President Obama begins his second term with unemployment at 7.8 percent and a forecast for moderate economic growth in the coming years as the country continues to dig out of the worst economic downturn since the Great Depression.
The president has proposed spending on infrastructure projects, such as new roads and bridges, and aid to states and localities to help keep teachers on the payrolls. But he will have difficulty getting any traction for these measures in the Republican-led House. Instead, he faces a series of fiscal showdowns in the first several months of this year.
And, in fact, spending restraints enacted under the 2011 Budget Control Act that Obama negotiated with Republicans are likely to be a drag on growth in the next few years. A recent Reuters analysis found that spending caps enacted in 2011 will hamper Obama's efforts to boost investment in sectors that could help the country’s economy, such as scientific research and transportation. The caps will leave the government with effectively 16 percent less to spend in those areas by the end of Obama’s second term.
After winning an election that was all about getting the economy on the right track, the president begins his final term in a tricky spot, with legislative resistance expected on many of the items on his economic agenda. But there are things Obama can do to boost the economy—some in the short term, some in the long term—that a still-divided Washington might be able to accomplish. Here is a look at four of them:
1. Help determine the proper role of government in the housing sector. In the near-term, housing is likely to be one of the biggest economic success stories. Housing's meltdown set the stage for the financial crisis and recession and the sector's woes contributed to the sluggishness of the recovery. But the housing sector seems to have finally turned the corner, and economists are optimistic it will actually give the recovery some juice this year.
But the role of the government in the housing sector is something Congress and the White House are going to have to agree on, and soon. Right now, it’s still a major player in the mortgage market, with roughly 9 out of 10 new residential mortgages backstopped by government entities. Few economists (or politicians) think the current situation is ideal.
Winding that involvement down—although not too quickly—would help the sector on its path to recovery. But the relationship between the government and housing sector could take many forms in the future, and lawmakers will have to agree on which route to take. The White House could help lead that discussion.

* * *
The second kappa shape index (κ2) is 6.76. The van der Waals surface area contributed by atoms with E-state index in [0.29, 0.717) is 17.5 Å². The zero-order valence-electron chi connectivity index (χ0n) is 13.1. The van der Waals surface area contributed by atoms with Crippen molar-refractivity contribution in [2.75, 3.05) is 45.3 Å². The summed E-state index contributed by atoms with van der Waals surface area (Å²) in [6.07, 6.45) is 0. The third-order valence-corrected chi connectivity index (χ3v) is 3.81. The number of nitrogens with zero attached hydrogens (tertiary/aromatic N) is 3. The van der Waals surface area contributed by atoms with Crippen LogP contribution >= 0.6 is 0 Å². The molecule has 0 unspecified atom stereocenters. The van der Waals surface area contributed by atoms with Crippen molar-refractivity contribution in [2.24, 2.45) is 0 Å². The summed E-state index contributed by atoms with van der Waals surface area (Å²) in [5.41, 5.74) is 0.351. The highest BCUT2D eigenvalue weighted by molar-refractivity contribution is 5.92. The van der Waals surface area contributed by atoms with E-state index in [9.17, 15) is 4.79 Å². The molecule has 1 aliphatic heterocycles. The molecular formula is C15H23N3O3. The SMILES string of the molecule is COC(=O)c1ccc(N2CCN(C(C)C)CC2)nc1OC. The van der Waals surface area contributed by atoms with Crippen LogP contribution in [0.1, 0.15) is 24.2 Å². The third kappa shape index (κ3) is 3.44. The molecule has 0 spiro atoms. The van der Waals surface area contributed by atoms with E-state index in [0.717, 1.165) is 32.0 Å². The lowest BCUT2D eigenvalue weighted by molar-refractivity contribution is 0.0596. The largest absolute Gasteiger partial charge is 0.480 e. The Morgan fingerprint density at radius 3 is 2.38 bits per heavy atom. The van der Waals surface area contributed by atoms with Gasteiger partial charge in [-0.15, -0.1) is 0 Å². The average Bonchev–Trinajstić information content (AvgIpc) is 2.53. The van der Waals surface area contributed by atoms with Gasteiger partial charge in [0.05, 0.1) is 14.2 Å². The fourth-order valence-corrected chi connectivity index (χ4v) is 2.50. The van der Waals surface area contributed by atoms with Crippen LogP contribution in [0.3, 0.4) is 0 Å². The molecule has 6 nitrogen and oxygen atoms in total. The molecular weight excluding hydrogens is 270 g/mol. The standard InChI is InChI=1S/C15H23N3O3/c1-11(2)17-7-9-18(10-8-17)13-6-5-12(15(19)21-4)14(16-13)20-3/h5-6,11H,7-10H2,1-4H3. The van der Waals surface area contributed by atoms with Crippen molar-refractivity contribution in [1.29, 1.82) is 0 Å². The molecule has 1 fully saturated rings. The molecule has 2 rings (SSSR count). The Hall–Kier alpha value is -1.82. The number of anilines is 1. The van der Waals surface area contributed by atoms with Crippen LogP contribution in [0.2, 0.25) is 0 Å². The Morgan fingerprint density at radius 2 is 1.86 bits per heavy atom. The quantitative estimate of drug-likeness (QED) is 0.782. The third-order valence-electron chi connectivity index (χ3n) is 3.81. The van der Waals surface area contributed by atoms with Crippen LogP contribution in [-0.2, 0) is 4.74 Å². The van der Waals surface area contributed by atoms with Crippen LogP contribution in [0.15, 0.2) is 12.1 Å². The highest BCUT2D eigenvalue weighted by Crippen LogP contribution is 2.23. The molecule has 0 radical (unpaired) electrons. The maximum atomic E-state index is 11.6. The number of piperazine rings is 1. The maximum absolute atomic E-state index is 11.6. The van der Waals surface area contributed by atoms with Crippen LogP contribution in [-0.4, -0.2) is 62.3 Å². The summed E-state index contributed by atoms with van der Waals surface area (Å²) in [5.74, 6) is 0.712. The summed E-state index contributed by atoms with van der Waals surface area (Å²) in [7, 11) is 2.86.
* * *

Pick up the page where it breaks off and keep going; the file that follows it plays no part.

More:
2. Reduce Dodd-Frank uncertainty. Inauguration Day marks the two-and-a-half year anniversary of the 2010 Dodd-Frank financial reform law, and only 34 percent of the rules required by the law have been finalized, according to Davis Polk & Wardwell LLP, which tracks the law’s implementation.
Which side of the aisle you sit on might determine whether you think Dodd-Frank will ultimately help or hurt the economy. But no matter what your viewpoint is, you’ll probably agree that the uncertainty surrounding the unfinished regulations doesn’t help in the current environment of fiscal and economic uncertainty. This year is supposed to bring more progress on that front, with key provisions like the Volcker Rule, which would ban banks from making trades with their own money, expected to be finalized. Obama could spur progress on the law's continued rollout by filling key jobs at federal agencies charged with implementing it. Among those is the Securities and Exchange Commission, which is down one person after former chairman Mary Schapiro departed last month. Obama appointed then-commissioner Elisse Walter to serve as chairman, but as a result, one spot on the five-member commission will remain unfilled until the Senate confirms a nominee, which hasn't been put forward yet. Commodity Futures Trading Commission Chairman Gary Gensler's term expired in April 2012, although federal rules allow him to serve through the end of 2013 without additional Senate confirmation.
If Congress can reach agreement on immigration policy, it could help the economy. “Comprehensive immigration reform that legalizes currently unauthorized immigrants and creates flexible legal limits on future immigration in the context of full labor rights would help American workers and the U.S. economy,” Raúl Hinojosa-Ojeda of the University of California-Los Angeles, wrote in the Cato Journal last winter. More recently, Kevin Hassett of the conservative American Enterprise Institute argued that a “vast expansion of legal immigration could feed the next economic boom.”
4. Improve the nation’s education system. Education researchers Eric Hanushek and Ludger Woessmann found that a country’s gross domestic product growth rate is closely tied to its international test scores in math and science. Lower education levels also correlate with lower health, leading to a “health drag” on the economy, says Elaine Weiss, an education expert at the liberal Economic Policy Institute.
States have a lot of control over the nation's public school system right now, but Washington is going to have to re-engage at some point, National Journal’s Fawn Johnson wrote in December. “States already are working on implementing the Common Core standards, which were negotiated by governors. If Congress doesn't keep up with them, the tension between federal funding and state practices could become too taut and snap,” she said.
In light of those tensions, Obama could focus on K-12 in his second term. But a higher-education law authorizing many student-aid programs also expires this year, which means Congress and the White House will likely need to revisit it. Education will be an issue to watch, and one where the Obama administration’s actions have the potential to benefit the economy in the years to come.